“There is hope for change and for a better life for them” – Bassma Younan
Bassma Younan’s [MDiv Counselling 2014] refugee clients breathed a sigh of relief when they discovered she is fluent in their native language of Arabic. Many of the resources to support them are only available in English. Because her clients are not limited in how they can express themselves, the counselling sessions have already started to have an impact. “They are open and sharing their deep, deep pain, their worries and also their wishes,” says Bassma.
It can take months for symptoms of trauma to appear. “The first year is very busy trying to find jobs, learning the language and making a resume,” she says. “Once things become routine, symptoms start showing up.”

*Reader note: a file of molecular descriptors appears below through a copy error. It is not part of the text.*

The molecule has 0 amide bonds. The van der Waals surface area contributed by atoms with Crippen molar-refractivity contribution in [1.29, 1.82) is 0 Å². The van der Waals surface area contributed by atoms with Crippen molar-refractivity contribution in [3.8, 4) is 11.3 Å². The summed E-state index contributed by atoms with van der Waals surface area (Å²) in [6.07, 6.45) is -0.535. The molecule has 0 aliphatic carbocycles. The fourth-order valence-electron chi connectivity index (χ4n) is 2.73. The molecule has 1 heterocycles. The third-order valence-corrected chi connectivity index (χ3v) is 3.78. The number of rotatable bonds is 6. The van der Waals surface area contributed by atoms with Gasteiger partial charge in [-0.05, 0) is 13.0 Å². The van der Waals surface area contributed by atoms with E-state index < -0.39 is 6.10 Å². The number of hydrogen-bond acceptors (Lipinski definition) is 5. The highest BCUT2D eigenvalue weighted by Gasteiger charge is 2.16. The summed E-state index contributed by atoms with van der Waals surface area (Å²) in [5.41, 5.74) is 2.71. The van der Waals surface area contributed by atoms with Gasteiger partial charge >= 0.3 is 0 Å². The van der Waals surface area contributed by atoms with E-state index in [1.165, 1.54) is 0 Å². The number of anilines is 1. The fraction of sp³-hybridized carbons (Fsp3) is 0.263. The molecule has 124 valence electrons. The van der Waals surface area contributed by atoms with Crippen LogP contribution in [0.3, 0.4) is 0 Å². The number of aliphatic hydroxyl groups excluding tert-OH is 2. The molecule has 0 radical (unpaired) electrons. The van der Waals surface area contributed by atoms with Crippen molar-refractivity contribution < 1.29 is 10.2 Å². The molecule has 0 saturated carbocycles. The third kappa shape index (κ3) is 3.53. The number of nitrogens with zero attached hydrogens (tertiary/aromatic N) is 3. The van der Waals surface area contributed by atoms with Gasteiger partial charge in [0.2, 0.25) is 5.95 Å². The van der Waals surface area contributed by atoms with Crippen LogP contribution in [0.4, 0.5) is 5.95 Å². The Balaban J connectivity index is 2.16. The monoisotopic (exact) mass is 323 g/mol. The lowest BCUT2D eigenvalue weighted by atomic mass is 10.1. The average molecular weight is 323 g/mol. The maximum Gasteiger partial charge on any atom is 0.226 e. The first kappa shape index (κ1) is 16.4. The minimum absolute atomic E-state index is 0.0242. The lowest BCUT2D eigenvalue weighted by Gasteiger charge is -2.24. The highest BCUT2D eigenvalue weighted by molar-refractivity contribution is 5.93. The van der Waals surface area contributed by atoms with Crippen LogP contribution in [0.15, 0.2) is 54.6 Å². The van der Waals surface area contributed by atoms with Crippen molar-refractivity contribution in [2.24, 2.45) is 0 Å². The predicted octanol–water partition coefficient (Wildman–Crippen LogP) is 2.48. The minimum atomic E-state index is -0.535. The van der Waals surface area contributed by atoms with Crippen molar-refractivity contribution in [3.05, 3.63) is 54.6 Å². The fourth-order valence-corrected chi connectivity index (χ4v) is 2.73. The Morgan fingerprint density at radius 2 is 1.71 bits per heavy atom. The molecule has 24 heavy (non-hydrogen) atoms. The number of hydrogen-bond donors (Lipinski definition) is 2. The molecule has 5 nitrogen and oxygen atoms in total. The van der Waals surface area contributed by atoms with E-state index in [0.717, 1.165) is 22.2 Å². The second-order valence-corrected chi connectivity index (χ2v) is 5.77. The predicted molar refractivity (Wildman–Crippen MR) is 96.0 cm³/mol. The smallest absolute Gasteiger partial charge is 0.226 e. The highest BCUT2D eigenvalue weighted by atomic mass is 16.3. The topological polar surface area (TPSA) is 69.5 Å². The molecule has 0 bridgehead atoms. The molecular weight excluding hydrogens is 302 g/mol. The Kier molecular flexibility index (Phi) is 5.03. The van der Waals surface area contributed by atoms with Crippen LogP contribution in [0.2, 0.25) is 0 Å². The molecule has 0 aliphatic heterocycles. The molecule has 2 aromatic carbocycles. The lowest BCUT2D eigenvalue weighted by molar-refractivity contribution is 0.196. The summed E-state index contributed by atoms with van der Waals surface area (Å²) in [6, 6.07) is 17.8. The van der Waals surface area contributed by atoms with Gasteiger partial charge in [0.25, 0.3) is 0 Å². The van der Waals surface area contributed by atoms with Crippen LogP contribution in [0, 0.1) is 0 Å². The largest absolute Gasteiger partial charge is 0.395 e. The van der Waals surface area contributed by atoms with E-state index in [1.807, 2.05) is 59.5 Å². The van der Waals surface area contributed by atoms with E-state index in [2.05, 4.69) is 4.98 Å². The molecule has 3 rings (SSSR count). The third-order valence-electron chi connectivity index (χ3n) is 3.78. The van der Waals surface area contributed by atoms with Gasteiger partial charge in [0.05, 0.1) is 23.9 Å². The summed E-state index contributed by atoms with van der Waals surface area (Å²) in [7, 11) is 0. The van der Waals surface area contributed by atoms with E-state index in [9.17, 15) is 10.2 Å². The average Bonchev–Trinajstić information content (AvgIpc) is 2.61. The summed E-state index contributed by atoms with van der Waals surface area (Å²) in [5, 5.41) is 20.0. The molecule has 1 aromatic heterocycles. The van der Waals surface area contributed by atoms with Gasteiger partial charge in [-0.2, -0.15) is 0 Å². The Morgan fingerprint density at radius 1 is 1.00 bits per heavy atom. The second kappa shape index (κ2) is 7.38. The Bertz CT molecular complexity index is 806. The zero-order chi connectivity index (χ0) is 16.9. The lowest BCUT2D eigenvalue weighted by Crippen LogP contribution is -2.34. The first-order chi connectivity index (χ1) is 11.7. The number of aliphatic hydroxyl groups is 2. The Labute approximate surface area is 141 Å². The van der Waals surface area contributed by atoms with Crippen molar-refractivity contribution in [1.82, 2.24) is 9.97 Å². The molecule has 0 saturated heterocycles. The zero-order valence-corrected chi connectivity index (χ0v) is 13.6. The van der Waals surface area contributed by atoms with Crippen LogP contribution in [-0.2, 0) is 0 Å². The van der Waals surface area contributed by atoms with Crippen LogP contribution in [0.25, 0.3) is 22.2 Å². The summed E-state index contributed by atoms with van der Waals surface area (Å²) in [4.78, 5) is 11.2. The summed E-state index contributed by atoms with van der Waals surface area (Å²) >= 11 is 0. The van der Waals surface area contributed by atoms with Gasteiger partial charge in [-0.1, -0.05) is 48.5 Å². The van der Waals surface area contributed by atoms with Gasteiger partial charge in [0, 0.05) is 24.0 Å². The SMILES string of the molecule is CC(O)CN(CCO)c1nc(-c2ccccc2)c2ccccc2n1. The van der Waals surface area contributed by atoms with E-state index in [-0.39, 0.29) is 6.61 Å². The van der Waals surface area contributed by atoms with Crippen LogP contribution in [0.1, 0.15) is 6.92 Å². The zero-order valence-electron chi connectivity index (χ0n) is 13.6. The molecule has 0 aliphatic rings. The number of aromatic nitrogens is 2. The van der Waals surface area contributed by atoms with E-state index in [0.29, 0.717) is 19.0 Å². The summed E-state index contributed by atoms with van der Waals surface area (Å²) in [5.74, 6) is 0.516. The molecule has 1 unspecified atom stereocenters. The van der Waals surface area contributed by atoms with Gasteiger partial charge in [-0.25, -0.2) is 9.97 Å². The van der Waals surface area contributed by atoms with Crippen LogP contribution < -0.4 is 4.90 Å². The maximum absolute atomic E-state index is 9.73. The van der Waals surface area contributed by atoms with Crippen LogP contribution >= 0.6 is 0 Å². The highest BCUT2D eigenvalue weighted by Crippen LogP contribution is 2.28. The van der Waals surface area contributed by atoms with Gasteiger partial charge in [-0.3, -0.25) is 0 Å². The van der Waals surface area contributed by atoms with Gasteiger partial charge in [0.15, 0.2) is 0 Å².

Bassma is currently counselling two Syrian refugee families. “The amount of trauma they’ve been through is enormous, and it’s ongoing. Even though they are here and safe, it still has a very strong impact on them.”
Their symptoms of trauma have started to reduce. “There is hope for change and for a better life for them,” says Bassma. “It’s just going to take some time.”